Should companies offer women paid period leave?

Should companies offer women paid period leave?


Should companies offer women paid period leave?

As women we’ve all been there. Menstrual pain so bad all we want to do is call in sick and lie in bed all day. Well, a company in the United Kingdom is letting its employees do just that by offering days off to women suffering from period pain.

Coexist, a hip social enterprise company with mostly female employees, is establishing a new “period leave policy” in mid-March. The owner is following the idea that women are more productive following their period, but can experience less energy and productivity while menstruating.

According to an article in the Huffington Post, women will be encouraged to talk openly about their periods and go home early if they feel unwell.

Period discomfort is very common. In fact, 75 percent of females experience pain of varying degrees at some point during their periods, according to the National Institutes of Health. And 10 percent of women experience pain so intense that they are unable to carry out their usual activities between one and three days each month.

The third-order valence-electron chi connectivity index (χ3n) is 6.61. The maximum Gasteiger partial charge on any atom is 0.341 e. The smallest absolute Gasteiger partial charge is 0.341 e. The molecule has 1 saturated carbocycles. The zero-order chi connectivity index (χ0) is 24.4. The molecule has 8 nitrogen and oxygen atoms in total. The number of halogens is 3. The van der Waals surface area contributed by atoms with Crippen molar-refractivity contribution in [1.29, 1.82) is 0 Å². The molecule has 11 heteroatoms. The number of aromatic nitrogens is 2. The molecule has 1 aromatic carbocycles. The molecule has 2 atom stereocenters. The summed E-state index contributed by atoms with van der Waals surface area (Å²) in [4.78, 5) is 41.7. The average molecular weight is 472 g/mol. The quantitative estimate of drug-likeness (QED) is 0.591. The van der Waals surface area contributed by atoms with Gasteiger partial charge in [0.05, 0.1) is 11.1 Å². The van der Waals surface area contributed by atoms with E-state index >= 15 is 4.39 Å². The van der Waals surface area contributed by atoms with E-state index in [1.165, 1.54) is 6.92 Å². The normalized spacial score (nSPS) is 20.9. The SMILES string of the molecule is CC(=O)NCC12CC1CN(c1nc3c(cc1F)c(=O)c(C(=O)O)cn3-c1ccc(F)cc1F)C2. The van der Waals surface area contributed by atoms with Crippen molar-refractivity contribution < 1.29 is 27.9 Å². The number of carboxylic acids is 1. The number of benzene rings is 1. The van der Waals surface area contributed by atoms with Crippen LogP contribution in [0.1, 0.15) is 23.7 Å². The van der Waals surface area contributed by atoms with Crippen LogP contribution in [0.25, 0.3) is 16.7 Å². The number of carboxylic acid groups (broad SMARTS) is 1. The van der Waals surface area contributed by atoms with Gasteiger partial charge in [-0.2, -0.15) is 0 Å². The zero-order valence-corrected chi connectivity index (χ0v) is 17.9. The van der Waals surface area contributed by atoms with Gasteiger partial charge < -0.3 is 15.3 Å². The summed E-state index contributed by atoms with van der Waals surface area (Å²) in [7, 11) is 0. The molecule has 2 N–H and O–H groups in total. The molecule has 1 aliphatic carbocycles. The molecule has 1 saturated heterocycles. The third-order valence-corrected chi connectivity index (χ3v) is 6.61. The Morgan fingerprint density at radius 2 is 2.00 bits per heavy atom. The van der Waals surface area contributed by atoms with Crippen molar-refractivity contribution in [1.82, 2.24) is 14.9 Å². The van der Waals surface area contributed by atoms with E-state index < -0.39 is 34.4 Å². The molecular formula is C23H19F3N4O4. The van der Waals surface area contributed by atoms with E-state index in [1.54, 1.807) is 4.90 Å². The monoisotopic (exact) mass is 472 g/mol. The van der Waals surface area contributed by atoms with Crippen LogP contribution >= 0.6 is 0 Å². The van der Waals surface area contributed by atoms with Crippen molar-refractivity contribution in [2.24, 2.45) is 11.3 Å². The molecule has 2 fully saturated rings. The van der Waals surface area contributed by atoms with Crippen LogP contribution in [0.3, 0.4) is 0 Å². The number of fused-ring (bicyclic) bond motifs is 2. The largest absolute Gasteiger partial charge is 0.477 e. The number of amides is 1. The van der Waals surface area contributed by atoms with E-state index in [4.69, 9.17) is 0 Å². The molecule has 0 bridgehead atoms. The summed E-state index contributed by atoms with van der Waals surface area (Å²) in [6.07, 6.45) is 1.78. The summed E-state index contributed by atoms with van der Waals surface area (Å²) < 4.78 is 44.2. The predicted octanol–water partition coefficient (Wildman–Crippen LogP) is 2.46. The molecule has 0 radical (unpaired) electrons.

And our U.K. friends certainly aren’t alone in their care and concern for female employees.

For nearly 60 years, Japan has offered “physiological leave” for people who menstruate. Other Asian countries – including Indonesia, Taiwan and South Korea – also have enacted policies in recent decades.

In February, the Anhui province in China became the latest to launch a menstrual leave policy, which allows employees up to two days off for difficult periods. The policy is similar to those in two other Chinese provinces.

And Nike is thought to be the only worldwide company to officially include menstrual leave as part of its Code of Conduct.